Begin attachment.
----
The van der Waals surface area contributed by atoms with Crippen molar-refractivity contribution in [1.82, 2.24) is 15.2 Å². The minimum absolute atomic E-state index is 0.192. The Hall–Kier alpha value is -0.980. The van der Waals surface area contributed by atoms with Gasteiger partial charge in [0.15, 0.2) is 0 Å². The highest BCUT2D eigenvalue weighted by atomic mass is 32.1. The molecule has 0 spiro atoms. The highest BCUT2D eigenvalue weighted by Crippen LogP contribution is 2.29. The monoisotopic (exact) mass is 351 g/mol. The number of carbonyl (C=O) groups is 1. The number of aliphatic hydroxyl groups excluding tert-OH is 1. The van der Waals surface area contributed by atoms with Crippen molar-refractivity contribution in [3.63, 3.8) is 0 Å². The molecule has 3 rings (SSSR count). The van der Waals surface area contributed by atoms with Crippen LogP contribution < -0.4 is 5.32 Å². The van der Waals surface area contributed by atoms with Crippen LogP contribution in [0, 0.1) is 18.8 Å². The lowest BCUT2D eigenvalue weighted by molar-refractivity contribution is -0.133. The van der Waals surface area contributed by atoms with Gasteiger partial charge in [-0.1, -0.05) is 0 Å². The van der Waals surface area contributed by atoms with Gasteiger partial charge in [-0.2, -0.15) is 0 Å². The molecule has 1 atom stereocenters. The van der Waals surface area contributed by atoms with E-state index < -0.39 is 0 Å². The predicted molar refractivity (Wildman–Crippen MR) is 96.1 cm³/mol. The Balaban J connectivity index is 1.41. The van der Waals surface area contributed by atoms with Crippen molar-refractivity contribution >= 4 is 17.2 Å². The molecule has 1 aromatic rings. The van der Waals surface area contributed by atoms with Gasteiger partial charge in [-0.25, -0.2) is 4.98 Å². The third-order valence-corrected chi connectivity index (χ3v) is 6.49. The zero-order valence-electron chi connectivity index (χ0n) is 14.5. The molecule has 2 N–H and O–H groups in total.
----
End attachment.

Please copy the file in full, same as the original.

The van der Waals surface area contributed by atoms with Crippen molar-refractivity contribution in [1.82, 2.24) is 15.2 Å². The minimum absolute atomic E-state index is 0.192. The Hall–Kier alpha value is -0.980. The van der Waals surface area contributed by atoms with Gasteiger partial charge in [0.15, 0.2) is 0 Å². The highest BCUT2D eigenvalue weighted by atomic mass is 32.1. The molecule has 0 spiro atoms. The highest BCUT2D eigenvalue weighted by Crippen LogP contribution is 2.29. The monoisotopic (exact) mass is 351 g/mol. The number of carbonyl (C=O) groups is 1. The number of aliphatic hydroxyl groups excluding tert-OH is 1. The van der Waals surface area contributed by atoms with Crippen molar-refractivity contribution in [3.63, 3.8) is 0 Å². The molecule has 3 rings (SSSR count). The van der Waals surface area contributed by atoms with Crippen LogP contribution < -0.4 is 5.32 Å². The van der Waals surface area contributed by atoms with Crippen LogP contribution in [0, 0.1) is 18.8 Å². The lowest BCUT2D eigenvalue weighted by molar-refractivity contribution is -0.133. The van der Waals surface area contributed by atoms with Gasteiger partial charge in [-0.1, -0.05) is 0 Å². The van der Waals surface area contributed by atoms with Gasteiger partial charge in [-0.2, -0.15) is 0 Å². The molecule has 1 atom stereocenters. The van der Waals surface area contributed by atoms with E-state index < -0.39 is 0 Å². The predicted molar refractivity (Wildman–Crippen MR) is 96.1 cm³/mol. The Balaban J connectivity index is 1.41. The van der Waals surface area contributed by atoms with Crippen molar-refractivity contribution >= 4 is 17.2 Å². The molecule has 1 aromatic rings. The van der Waals surface area contributed by atoms with Gasteiger partial charge in [-0.25, -0.2) is 4.98 Å². The third-order valence-corrected chi connectivity index (χ3v) is 6.49. The zero-order valence-electron chi connectivity index (χ0n) is 14.5. The molecule has 2 N–H and O–H groups in total.